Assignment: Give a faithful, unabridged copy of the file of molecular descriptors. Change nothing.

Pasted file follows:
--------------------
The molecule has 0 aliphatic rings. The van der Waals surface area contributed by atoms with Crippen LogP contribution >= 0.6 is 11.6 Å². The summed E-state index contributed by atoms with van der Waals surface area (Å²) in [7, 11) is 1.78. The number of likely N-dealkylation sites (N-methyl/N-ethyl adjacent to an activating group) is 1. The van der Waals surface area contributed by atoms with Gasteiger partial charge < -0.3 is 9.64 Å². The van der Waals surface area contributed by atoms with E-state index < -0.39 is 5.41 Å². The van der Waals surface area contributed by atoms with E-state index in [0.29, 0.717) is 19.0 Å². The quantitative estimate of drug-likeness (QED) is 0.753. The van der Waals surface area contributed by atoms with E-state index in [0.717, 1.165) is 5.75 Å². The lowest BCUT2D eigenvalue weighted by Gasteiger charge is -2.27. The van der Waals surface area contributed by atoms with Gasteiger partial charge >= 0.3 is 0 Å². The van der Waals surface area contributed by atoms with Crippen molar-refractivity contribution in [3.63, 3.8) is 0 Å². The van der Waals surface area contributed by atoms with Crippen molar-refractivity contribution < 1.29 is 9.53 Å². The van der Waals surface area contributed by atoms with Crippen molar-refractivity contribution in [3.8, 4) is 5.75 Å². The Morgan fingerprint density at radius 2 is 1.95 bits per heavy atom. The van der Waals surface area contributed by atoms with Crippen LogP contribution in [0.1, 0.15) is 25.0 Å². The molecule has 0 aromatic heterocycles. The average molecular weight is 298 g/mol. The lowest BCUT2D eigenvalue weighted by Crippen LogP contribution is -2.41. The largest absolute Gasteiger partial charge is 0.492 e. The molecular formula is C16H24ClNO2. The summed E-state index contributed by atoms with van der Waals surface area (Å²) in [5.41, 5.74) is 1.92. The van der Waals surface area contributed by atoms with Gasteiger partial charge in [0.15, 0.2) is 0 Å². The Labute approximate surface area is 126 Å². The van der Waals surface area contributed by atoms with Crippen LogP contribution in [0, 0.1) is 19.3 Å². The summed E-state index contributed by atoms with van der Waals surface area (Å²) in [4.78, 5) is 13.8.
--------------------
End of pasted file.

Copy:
The molecule has 0 aliphatic rings. The van der Waals surface area contributed by atoms with Crippen LogP contribution >= 0.6 is 11.6 Å². The summed E-state index contributed by atoms with van der Waals surface area (Å²) in [7, 11) is 1.78. The number of likely N-dealkylation sites (N-methyl/N-ethyl adjacent to an activating group) is 1. The van der Waals surface area contributed by atoms with Gasteiger partial charge < -0.3 is 9.64 Å². The van der Waals surface area contributed by atoms with E-state index < -0.39 is 5.41 Å². The van der Waals surface area contributed by atoms with E-state index in [0.29, 0.717) is 19.0 Å². The quantitative estimate of drug-likeness (QED) is 0.753. The van der Waals surface area contributed by atoms with E-state index in [0.717, 1.165) is 5.75 Å². The lowest BCUT2D eigenvalue weighted by Gasteiger charge is -2.27. The van der Waals surface area contributed by atoms with Gasteiger partial charge >= 0.3 is 0 Å². The van der Waals surface area contributed by atoms with Crippen molar-refractivity contribution in [3.63, 3.8) is 0 Å². The van der Waals surface area contributed by atoms with Crippen molar-refractivity contribution < 1.29 is 9.53 Å². The van der Waals surface area contributed by atoms with Crippen molar-refractivity contribution in [3.8, 4) is 5.75 Å². The Morgan fingerprint density at radius 2 is 1.95 bits per heavy atom. The van der Waals surface area contributed by atoms with Crippen LogP contribution in [0.1, 0.15) is 25.0 Å². The molecule has 0 aromatic heterocycles. The average molecular weight is 298 g/mol. The lowest BCUT2D eigenvalue weighted by Crippen LogP contribution is -2.41. The largest absolute Gasteiger partial charge is 0.492 e. The molecular formula is C16H24ClNO2. The summed E-state index contributed by atoms with van der Waals surface area (Å²) in [5.41, 5.74) is 1.92. The van der Waals surface area contributed by atoms with Gasteiger partial charge in [0.15, 0.2) is 0 Å². The Labute approximate surface area is 126 Å². The van der Waals surface area contributed by atoms with Crippen LogP contribution in [0, 0.1) is 19.3 Å². The summed E-state index contributed by atoms with van der Waals surface area (Å²) in [4.78, 5) is 13.8.